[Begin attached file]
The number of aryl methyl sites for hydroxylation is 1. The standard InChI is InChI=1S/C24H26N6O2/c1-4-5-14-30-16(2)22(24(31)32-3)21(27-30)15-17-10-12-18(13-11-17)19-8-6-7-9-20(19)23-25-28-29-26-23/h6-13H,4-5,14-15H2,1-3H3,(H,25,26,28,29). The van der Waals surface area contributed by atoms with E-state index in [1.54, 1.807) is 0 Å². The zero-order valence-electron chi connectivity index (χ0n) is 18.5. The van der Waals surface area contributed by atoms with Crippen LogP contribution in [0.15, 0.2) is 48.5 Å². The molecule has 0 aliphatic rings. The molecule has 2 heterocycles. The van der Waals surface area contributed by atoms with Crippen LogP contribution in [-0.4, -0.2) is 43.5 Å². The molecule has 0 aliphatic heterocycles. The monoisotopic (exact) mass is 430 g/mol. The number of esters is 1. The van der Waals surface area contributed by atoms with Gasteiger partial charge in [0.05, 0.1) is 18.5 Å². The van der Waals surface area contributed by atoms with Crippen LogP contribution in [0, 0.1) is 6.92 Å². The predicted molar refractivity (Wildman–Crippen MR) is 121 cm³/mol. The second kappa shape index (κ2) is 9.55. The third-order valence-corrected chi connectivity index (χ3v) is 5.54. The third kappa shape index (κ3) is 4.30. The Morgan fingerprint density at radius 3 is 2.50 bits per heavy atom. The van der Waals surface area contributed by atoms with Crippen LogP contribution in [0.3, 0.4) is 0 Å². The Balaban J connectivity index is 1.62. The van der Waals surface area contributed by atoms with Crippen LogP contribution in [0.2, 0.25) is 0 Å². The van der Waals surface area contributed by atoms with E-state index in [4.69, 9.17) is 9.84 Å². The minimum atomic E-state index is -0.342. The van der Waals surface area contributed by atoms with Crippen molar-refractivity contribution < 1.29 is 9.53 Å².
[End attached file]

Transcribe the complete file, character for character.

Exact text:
The number of aryl methyl sites for hydroxylation is 1. The standard InChI is InChI=1S/C24H26N6O2/c1-4-5-14-30-16(2)22(24(31)32-3)21(27-30)15-17-10-12-18(13-11-17)19-8-6-7-9-20(19)23-25-28-29-26-23/h6-13H,4-5,14-15H2,1-3H3,(H,25,26,28,29). The van der Waals surface area contributed by atoms with E-state index in [1.54, 1.807) is 0 Å². The zero-order valence-electron chi connectivity index (χ0n) is 18.5. The van der Waals surface area contributed by atoms with Crippen LogP contribution in [0.15, 0.2) is 48.5 Å². The molecule has 0 aliphatic rings. The molecule has 2 heterocycles. The van der Waals surface area contributed by atoms with Crippen LogP contribution in [-0.4, -0.2) is 43.5 Å². The molecule has 0 aliphatic heterocycles. The monoisotopic (exact) mass is 430 g/mol. The number of esters is 1. The van der Waals surface area contributed by atoms with Gasteiger partial charge in [0.05, 0.1) is 18.5 Å². The van der Waals surface area contributed by atoms with Crippen LogP contribution in [0, 0.1) is 6.92 Å². The predicted molar refractivity (Wildman–Crippen MR) is 121 cm³/mol. The second kappa shape index (κ2) is 9.55. The third-order valence-corrected chi connectivity index (χ3v) is 5.54. The third kappa shape index (κ3) is 4.30. The Morgan fingerprint density at radius 3 is 2.50 bits per heavy atom. The van der Waals surface area contributed by atoms with Crippen LogP contribution in [0.3, 0.4) is 0 Å². The Balaban J connectivity index is 1.62. The van der Waals surface area contributed by atoms with Crippen LogP contribution in [0.2, 0.25) is 0 Å². The van der Waals surface area contributed by atoms with E-state index in [4.69, 9.17) is 9.84 Å². The minimum atomic E-state index is -0.342. The van der Waals surface area contributed by atoms with Crippen molar-refractivity contribution < 1.29 is 9.53 Å².